Nutritional Counseling Should Be Included in Cancer Treatment, Preventive Efforts
Investigators found that poor diets are particularly common among adult cancer survivors who have significant sociodemographic disparities, including those who have less formal education and those who are overweight.
Cancer survivors are at a particularly high risk for poor diet quality, according to new research published in the Journal of the Academy of Nutrition and Dietetics, making nutritional counseling an important component of cancer treatment, survivorship counseling, and prevention efforts.
One investigation found that poor diets are particularly common among adult cancer survivors in the United States who have significant sociodemographic disparities, including those who have less formal education and those who are overweight. Researchers analyzed the association of the Health Eating Index (HEI) score with demographic, lifestyle, and health-related factors of 1971 cancer survivors.
They observed significant disparities across sociodemographic and lifestyle factors, especially education levels, body mass index, and smoking status. Furthermore, the investigators found that cancer survivors tended to underconsume whole grains, greens, and beans, while overconsuming sodium and saturated fats.
“These findings can inform the development of specific nutrition intervention strategies to improve diet quality in high-risk populations of cancer survivors,” said lead investigators Eunkyung Lee, PhD, RDN, in a press release.
A separate study found that impaired taste function is consistently reported with radiotherapy treatment for cancer, which may have implications for nutrition management, according to the authors of the current study. Researchers reviewed 25 studies to understand whether changes in taste are associated with cancer diagnosis or method of treatment in adults.
They found that cancer diagnosis alone did not appear to influence taste function. However, changes in taste consistently appeared early after the start of radiotherapy treatment and had long-lasting effects. Taste changes were less consistently reported during chemotherapy.
“Cancer-related malnutrition is associated with serious adverse health outcomes,” said lead investigator Sze-Yen Tan, PhD, AdvAPD, in a press release. “Further research is needed to support dietitians in identifying taste alterations, understanding the contributing factors, and developing effective medical nutrition therapies.”
Nutrition management may also have an impact on cancer prevention, according to 2 other studies. One study found that a Mediterranean style diet may reduce overall cancer risks for women, but not for men.
Mediterranean diets are rich in vegetables and olive oil and have low to moderate consumption of meat and dairy. In the new research, investigators found that women who ate moderate amounts of foods associated with the Mediterranean diet had a significantly reduced risk for cancer overall compared to women who consumed the least amounts of Mediterranean-style foods.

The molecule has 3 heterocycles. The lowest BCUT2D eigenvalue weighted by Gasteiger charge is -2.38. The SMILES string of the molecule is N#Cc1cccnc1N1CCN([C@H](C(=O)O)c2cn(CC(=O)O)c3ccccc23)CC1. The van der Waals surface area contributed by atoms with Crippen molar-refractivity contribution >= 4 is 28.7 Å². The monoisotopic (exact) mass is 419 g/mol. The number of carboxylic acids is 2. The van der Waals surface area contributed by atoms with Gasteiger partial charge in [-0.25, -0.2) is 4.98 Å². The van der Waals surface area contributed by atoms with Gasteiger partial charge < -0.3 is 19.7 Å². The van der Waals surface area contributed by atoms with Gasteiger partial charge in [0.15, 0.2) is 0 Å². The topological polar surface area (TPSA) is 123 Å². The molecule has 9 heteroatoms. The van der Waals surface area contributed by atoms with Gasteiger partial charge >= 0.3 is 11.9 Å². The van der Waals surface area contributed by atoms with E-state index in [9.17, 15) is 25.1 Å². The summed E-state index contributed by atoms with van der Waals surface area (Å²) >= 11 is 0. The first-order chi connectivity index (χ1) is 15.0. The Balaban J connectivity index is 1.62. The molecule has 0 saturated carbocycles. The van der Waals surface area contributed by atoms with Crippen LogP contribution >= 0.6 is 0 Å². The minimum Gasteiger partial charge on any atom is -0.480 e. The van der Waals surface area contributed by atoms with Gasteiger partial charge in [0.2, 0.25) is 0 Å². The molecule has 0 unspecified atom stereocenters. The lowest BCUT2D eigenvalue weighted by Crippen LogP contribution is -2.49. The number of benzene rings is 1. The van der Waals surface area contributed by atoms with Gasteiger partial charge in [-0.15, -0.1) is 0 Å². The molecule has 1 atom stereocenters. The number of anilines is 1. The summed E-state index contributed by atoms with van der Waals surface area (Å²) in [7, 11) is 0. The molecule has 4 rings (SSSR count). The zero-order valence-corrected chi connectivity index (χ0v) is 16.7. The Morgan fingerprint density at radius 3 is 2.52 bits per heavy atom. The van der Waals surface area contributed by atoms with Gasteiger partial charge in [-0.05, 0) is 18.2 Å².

In men, however, there was no evidence of association between eating a Mediterranean diet and overall cancer risk. The investigators did note that their research drew on the non-Mediterranean study population of the Netherlands Cohort Study, and results may differ in areas where the diet is more commonly followed.
Conversely, another study found that women who consume chocolate frequently may have a moderately higher risk for colorectal cancer. Using data from the Women’s Health Initiative Study, researchers looked at empirical evidence on the association between chocolate consumption and the risk of cancer in postmenopausal women.
According to a press release, they found no significant association between chocolate consumption for cancer overall, or for breast cancer specifically. However, women who consumed at least 1.5 ounces of chocolate per week had a moderate 18% higher risk of invasive colorectal cancer.
“Given that obesity is an established risk factor for colorectal cancer, this result may be attributable to the excess adiposity associated with frequent chocolate candy consumption,” explained lead investigator James A. Greenberg, PhD, in the press release. “Women who were more frequent consumers of chocolate also consumed more dietary energy and food of lower dietary quality.”
Based on these studies and others published in the February issue of the journal, the investigators said a healthy diet is important both during cancer treatment and after. Therefore, they said nutritional counseling should be incorporated into treatment discussions and survivorship care.
Research highlights the need to incorporate nutritional counseling in cancer treatment [news release]. EurekAlert; February 3, 2021. https://www.eurekalert.org/pub_releases/2021-02/e-rht020321.php. Accessed February 9, 2021.